AN ornament of Dutch literature, was born at Flushing, in 1738, and died at the Hague, in 1804. Few female authors have united to so great talents such dignity and purity of morals. Several of her numerous works are considered classics in Dutch literature; especially her romances of "William Leevend;" "Letters of A. Blankhart to C. Wildschut;" and the " History of Sara Bürgerhart." She wrote her most important works in conjunction with her friend Agatha Deken, and the share of each of them in the composition is unknown. Agatha Deken survived her friend only nine days.


AN actress of some celebrity, was born in 1733. Her mother was a Miss Searle, the mistress of lord Trelawny, who afterwards married captain Bellamy. He separated from her on discovering her infidelity. Miss Bellamy was brought out by Mr. Garrick at the Covent-Garden theatre at the age of fourteen, and met with much success for some years. She died at Edinburgh, in deep distress, in 1788. Her life was a series of errors and misfortunes. She wrote her own memoirs in six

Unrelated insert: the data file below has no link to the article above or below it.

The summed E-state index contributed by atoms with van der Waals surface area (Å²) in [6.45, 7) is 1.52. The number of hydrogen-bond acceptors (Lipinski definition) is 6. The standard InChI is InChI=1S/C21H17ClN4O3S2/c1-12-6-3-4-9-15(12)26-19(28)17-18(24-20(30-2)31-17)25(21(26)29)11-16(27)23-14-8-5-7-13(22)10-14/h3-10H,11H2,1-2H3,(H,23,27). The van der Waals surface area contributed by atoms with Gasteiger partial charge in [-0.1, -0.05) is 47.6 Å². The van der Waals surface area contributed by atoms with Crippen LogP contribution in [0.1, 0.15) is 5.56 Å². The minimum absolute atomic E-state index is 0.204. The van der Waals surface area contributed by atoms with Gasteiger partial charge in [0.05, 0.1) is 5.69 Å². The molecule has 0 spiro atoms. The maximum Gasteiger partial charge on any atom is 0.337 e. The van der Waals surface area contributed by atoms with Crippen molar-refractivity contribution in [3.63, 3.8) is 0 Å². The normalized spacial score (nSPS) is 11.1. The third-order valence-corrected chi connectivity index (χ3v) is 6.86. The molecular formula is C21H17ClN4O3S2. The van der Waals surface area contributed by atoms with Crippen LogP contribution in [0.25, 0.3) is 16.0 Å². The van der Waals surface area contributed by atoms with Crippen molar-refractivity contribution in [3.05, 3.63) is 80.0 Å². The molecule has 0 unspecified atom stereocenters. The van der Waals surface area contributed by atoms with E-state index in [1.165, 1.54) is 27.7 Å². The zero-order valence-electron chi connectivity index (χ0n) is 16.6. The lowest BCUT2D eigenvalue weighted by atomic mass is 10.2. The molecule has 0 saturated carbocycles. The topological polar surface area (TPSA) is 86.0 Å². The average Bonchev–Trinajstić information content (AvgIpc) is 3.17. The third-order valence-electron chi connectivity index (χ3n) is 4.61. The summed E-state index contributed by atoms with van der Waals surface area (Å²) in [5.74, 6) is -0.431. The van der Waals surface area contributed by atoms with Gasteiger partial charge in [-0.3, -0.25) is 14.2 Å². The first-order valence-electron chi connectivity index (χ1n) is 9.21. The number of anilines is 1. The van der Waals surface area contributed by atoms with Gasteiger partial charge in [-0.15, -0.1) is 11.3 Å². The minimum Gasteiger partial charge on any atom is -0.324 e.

The latter end of the year 1666, Albert sent her word by a special messenger that he would be with her at an appointed time, when he revealed to her that Cornelius de Witt and De Ruyter had proposed the abovementioned expedition. Mrs. Behn could not doubt the truth of this communication, and sent information of it immediately by express volumes.

BELLINI, GUISEPA, COUNTESS, WAS born at Novara in 1776, of one of the most noble families of Italy. She was endowed with a good understanding and great benevolence of character, which strong sentiment of piety guided and maintained. She was married in the bloom